The Korf Blog

The inside story: our research, development and opinions

15 June 2018
Low-frequency Arm and Cartridge Interaction, Part II
In our previous post, we've traced down the derivation of an effective mass/compliance/resonance formula to a 1954 AES article, and highlighted some differences between 1950s cartridges and later stereo ones.

Today, we'll examine these differences and will try to estimate their effect on the low frequency resonance.

And our first and most obvious difference, flexure suspension in 1950s mono cartridges versus an elastomer "donut" in stereo cartridges. Is elastomer that different from a spring?
Let's briefly recall a basic formula for harmonic oscillator's frequency,

$$\omega= \sqrt{k\over m}$$

(k is a spring constant and m is effective mass)

It's based on Hooke's law, which states that the force needed to extend or compress a spring by some distance scales linearly with respect to that distance. The charts showing the relationship between such force and a distance are called "Stress/Strain" charts.

We've got one of them on the right, and it shows typical stress (force) / strain (deflection or distance) relationships in a steel spring and a rubber band. In this particular case, the rubber is being stretched. While the spring isn't perfectly linear, the rubber isn't linear at all!

There are 3 distinct regions in rubber's reaction to a stretching force. First, some significant force is required to start the stretching. After a certain level, further stretching goes on without much additional force. And then we hit a soft limit of sorts, when applying additional force doesn't result in much of an extra movement.
Assuming for now that rubber in our cartridge suspension is only being stretched, what would it mean for compliance?

First of all, it means that our little formula no longer applies. It's only derived for materials with fixed spring constant k, and with elastomers like rubber k isn't a constant any more. It varies a lot with applied force.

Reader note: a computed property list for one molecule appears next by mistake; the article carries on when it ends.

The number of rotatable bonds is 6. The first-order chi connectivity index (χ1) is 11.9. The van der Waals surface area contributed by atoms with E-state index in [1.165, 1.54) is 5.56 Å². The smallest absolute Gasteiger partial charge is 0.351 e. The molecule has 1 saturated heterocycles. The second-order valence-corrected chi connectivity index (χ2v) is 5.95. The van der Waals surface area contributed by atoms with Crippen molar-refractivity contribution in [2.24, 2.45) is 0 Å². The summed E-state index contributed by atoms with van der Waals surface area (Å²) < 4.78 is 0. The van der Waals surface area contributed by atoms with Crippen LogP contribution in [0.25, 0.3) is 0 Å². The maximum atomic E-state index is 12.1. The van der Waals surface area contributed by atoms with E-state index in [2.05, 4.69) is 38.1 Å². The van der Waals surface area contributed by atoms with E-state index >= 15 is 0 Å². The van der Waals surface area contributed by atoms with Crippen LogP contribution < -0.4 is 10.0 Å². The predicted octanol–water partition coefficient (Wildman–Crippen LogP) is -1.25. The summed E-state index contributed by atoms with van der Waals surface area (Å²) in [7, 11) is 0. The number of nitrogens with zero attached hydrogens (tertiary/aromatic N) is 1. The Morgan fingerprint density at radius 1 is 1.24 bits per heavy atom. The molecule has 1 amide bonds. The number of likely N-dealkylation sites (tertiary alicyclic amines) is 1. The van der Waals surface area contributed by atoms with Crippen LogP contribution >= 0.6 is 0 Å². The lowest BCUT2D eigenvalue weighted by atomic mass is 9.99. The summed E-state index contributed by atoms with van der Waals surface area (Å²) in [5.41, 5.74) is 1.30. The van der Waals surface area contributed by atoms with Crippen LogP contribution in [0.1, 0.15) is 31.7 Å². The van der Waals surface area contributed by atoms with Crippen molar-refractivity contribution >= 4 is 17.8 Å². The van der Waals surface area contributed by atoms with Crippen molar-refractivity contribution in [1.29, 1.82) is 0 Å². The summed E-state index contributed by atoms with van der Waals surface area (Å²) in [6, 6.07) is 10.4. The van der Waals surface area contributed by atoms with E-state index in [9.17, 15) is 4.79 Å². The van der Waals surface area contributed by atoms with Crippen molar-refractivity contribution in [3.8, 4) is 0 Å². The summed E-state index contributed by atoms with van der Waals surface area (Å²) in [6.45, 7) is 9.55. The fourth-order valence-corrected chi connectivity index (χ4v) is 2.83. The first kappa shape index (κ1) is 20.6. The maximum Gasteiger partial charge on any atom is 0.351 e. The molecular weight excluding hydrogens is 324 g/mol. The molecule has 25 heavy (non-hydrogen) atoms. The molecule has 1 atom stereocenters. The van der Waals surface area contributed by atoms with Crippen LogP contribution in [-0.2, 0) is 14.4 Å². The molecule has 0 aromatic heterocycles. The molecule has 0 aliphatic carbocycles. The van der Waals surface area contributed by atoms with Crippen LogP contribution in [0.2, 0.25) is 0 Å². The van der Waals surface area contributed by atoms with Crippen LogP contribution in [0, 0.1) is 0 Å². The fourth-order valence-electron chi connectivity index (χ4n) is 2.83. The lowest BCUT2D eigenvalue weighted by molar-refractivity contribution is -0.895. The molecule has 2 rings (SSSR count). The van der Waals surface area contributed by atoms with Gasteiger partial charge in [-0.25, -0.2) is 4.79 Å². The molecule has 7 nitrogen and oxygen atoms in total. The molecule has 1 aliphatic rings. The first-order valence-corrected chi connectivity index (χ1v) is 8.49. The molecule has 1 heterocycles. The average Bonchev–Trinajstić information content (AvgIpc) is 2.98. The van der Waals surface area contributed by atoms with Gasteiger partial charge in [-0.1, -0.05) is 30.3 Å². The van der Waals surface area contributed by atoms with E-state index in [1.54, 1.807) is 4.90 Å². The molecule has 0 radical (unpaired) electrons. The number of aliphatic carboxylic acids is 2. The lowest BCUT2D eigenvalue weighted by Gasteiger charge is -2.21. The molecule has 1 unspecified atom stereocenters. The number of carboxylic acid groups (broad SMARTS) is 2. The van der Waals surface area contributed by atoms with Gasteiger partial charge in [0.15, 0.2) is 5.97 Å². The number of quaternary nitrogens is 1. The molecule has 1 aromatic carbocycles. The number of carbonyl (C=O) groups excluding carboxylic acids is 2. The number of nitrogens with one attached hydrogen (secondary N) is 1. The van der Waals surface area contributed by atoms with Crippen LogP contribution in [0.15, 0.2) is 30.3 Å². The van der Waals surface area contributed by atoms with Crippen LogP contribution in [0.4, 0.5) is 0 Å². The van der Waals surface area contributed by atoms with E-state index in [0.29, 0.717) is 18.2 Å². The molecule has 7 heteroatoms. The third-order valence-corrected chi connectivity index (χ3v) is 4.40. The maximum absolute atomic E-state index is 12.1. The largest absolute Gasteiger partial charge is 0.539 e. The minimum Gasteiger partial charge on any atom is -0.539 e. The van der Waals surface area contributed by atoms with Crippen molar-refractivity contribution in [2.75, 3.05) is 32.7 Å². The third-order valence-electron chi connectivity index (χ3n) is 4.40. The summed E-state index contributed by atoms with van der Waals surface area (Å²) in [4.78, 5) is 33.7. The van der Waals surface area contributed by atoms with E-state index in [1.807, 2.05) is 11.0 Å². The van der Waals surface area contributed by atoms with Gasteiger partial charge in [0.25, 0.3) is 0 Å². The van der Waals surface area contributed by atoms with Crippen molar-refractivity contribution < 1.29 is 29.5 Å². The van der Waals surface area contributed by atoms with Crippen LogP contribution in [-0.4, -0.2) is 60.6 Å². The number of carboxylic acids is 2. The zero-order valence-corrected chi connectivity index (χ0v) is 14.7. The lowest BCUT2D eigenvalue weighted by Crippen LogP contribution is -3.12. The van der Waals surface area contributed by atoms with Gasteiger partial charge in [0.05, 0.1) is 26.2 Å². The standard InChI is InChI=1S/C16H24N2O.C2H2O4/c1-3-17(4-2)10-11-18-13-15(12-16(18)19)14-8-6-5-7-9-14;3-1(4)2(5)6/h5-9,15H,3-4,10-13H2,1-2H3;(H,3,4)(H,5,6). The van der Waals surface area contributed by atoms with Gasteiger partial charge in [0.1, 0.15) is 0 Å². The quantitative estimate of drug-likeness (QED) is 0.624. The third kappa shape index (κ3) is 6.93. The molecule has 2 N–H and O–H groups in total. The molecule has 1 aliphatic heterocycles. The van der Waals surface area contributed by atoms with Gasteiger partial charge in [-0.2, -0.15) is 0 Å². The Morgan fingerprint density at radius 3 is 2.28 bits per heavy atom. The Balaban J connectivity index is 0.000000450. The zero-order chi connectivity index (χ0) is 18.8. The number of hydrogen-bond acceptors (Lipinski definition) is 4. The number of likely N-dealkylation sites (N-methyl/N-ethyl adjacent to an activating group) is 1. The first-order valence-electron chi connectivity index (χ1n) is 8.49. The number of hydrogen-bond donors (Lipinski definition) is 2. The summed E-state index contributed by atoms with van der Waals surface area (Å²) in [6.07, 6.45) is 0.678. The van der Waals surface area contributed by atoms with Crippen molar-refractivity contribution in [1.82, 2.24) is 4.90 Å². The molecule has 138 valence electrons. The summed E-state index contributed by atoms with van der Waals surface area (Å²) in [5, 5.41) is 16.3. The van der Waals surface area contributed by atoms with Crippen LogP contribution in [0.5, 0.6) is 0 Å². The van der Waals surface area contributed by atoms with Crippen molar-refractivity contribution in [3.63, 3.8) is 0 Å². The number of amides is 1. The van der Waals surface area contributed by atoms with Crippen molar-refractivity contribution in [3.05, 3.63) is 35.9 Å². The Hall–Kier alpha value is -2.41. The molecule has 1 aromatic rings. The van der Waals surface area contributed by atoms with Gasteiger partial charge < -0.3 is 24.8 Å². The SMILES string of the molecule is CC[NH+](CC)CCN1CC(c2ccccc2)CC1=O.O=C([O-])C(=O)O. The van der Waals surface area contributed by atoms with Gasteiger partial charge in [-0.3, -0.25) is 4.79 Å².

Second, it means that a cartridge with stretching elastomer suspension will have not one compliance, but three distinct ones. Relatively low one for small deflections, high compliance for medium deflections, and then again low compliance for large deflections at the limits of cantilever travel.
But the elastomer "donut" of cartridge's suspension doesn't only stretch under load. It's both stretched and compressed. How does the elastomer behave when it is compressed?
Here's the stress/strain chart for compression. It's a bit different, the area of "initial resistance" is usually absent. Elastomer first yields quite willingly, and then the resistance builds up.
If we add the stretch and compression stress/strain charts together, we'll get a picture of low-ish initial compliance, a relatively large region of high compliance, and then very low and rapidly falling compliance at the limit (red line on the illustration).

This fits well with observed behaviour of most modern stereo cartridges, at least in the horizontal plane.
But what about the vertical plane, why should it be any different?

It is different because, unlike the horizontal plane, the "donut" is preloaded by downforce in the vertical plane. It's up to a cartridge designer to decide which compliance zone to preload it into. Most cartridges's vertical compliance is a lot lower than horizontal.
Another interesting consequence of using "donut" elastomer suspension in pivoted tonearms with offset headshell is side preloading. Without antiskating, the horizontal compliance of the cartridge's suspension would be radically different left and right!